This study aimed to compare the prevalence rate of atypical sensory processing in late preterm (LP) and term children at two years of age and to further investigate the co-occurrence of atypical sensory processing and behavioral problems (internalizing/externalizing) in both groups of children. A total of 104 children (52 LP and 52 sex-and birth order-matched term children) were included. The primary caregivers were asked to complete the Infant/Toddler Sensory Profile—Chinese version and the Child Behavior Checklist 1.5-5Y—Chinese version (CBCL-C/1.5-5). We found that the LP group had a similar prevalence rate of atypical sensory processing to the term group. However, neonatal intensive care unit experience (r = −0.356, p = 0.013, with visual processing) and days of ventilation and supplementary oxygen (r = −0.392, p = 0.004, with low registration) after birth were significantly correlated with the atypical sensory processing of LP children. Both LP and term children with behavioral problems seemed to have a higher prevalence rate of atypical sensory processing than their peers without behavioral problems. However, when Bonferroni correction was used to control for the statistical errors of multiple comparisons, only in the LP group did the co-occurrence of atypical sensory processing (auditory and oral sensory processing and sensation avoiding) and behavioral problems reach significance. In conclusion, the influence of late preterm birth on sensory processing may become subtle at age two, with the exception of those LP children experiencing complicated medical management after birth. A high level of co-occurrence of atypical sensory processing and behavioral problems suggests that the administration of a sensory processing assessment may be helpful to clarify the cause of problematic behavior and to recommend an appropriate intervention for LP children with behavioral problems.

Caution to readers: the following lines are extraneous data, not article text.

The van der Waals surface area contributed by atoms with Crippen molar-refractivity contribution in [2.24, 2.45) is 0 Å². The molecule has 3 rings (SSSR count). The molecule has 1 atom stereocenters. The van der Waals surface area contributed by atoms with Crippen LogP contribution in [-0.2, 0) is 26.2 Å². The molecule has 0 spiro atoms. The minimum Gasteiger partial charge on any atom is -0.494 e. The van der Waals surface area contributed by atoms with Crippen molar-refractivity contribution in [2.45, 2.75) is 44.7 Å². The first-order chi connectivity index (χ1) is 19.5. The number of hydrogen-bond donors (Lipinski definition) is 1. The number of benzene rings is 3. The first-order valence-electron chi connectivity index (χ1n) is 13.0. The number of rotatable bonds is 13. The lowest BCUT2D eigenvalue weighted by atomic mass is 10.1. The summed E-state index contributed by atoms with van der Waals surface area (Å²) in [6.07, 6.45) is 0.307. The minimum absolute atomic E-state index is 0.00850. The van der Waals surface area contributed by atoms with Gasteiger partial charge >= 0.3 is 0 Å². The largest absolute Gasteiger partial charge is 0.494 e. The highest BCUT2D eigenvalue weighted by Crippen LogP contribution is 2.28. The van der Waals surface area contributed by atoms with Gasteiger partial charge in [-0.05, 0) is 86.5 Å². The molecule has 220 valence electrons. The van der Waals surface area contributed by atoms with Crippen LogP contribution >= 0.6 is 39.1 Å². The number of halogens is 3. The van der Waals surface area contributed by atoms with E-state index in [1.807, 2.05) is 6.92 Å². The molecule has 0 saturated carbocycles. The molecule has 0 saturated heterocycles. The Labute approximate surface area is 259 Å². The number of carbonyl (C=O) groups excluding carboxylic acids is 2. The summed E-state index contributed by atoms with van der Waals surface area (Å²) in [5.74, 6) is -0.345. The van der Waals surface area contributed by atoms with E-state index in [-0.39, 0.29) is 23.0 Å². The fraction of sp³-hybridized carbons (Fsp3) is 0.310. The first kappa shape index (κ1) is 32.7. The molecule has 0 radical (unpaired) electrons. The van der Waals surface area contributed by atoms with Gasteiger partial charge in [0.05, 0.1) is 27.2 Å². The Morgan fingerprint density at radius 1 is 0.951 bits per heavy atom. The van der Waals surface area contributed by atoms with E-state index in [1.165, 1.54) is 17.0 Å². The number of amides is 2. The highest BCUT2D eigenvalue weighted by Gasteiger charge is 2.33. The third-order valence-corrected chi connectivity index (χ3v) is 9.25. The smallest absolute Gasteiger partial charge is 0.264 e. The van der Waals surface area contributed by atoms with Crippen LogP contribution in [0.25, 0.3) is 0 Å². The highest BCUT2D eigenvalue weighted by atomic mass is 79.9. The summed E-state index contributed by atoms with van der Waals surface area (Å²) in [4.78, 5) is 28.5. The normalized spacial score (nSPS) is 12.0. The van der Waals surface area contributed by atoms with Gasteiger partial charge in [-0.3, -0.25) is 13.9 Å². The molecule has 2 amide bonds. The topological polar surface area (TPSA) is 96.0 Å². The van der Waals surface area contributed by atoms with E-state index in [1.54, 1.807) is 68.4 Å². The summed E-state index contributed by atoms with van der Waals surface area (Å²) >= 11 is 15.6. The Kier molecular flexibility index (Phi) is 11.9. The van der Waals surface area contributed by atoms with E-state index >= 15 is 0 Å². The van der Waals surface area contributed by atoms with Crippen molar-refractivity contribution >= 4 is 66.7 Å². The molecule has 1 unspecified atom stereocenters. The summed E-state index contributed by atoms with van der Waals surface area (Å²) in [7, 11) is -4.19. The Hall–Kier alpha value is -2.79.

|Journal||International journal of environmental research and public health|
|Publication status||Published - 2021 Jun 2|
All Science Journal Classification (ASJC) codes
- Public Health, Environmental and Occupational Health
- Health, Toxicology and Mutagenesis